Two Rival Trainers Show No Signs of Slowing Down
Celebrated trainers Bob Baffert and Aidan O’Brien on the world-class appeal of the Breeders’ Cup Championship races
Aidan O'Brien (left) and Bob Baffert
If there never had been a Breeders’ Cup, where would we find Bob Baffert? Would Baffert still be the most recognizable figure in Thoroughbred racing, with his white hair and his gregarious personality holding court, usually in victory lane? No one knows for sure, especially Baffert. All he knows is he wasn’t in the game when the first Breeders’ Cup came along. But he does remember where he was. He recognizes that day as the one that propelled him down what has become a golden path.
It was 1984. Baffert was training Quarter Horses at Los Alamitos. The inaugural Breeders’ Cup was happening at Hollywood Park, maybe a half hour up the freeway.
On Baffert’s TV, Wild Again was stomping on conventional wisdom by winning the Classic, while Gate Dancer was disqualified for interfering with Slew o’ Gold, who was undefeated for the year. Princess Rooney was rolling to victory in the Distaff by seven lengths. And Lashkari, a 53-to-1 shot, spurted at the end and passed 1983 Horse of the Year All Along by a neck in the Breeders’ Cup Turf.
“I was fascinated,” Baffert says. “All these races in all these divisions, one right after the other. All the great horses were there, and you could tell how good the competition was.
“When you’re in the situation I was in, you don’t think about the Triple Crown races. That seems like something that’s so hard to get involved in. But there are so many races in the Breeders’ Cup that you can imagine being part of it. From that moment, I decided that’s what I wanted to do. And I’ve been fortunate enough to do that. It used to be a great day in racing. Now that it’s a two-day event, it’s a great weekend.”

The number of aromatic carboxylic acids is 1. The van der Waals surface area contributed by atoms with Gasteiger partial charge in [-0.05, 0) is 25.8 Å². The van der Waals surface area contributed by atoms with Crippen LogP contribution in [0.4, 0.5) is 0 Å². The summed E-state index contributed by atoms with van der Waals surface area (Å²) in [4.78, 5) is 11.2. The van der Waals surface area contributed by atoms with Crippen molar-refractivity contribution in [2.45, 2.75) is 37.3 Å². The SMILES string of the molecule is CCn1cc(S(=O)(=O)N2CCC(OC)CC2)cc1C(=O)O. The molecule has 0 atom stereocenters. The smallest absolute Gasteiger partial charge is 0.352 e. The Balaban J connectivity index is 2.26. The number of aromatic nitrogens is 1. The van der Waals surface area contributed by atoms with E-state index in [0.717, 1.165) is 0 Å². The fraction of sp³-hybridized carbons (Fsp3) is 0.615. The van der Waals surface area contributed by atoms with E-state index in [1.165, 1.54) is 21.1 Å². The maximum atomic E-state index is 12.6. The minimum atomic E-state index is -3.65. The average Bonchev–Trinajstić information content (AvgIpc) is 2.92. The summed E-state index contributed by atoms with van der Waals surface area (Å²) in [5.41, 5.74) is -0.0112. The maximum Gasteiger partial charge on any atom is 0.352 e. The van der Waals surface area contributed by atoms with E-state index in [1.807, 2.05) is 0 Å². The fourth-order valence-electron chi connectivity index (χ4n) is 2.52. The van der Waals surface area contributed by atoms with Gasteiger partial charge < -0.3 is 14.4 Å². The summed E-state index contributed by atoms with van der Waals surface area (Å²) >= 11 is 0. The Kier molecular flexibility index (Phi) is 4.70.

Baffert, 64, has become the dominant American in his sport. In 2015, his American Pharoah became the first horse to win the Triple Crown since Affirmed in 1978. Most fans associate Baffert with three Saturdays in the spring. But he has been just as prominent in Breeders’ Cup races. He has won 14, including the past three Breeders’ Cup Classics. His Arrogate authored a stirring comeback victory over California Chrome last year in Santa Anita, and he might be the favorite this year, too.
“The Triple Crown races are one shot each,” Baffert says. “You get into the Derby, and there might be 20 horses there and you don’t know how many of them are real threats to win. You need luck to win any race, of course.
“But the Breeders’ Cup races bring together the best from around the world. Especially in the beginning, there were some fantastic European horses who came over here. The ones on turf were trained to hang back until the end and then they showed great speed to win those races. So you had all these champions, and the races would come right on top of each other. I think people in the industry know how important it is. It decides the best horse in every one of those divisions, and it highlights some divisions that wouldn’t get much attention otherwise.”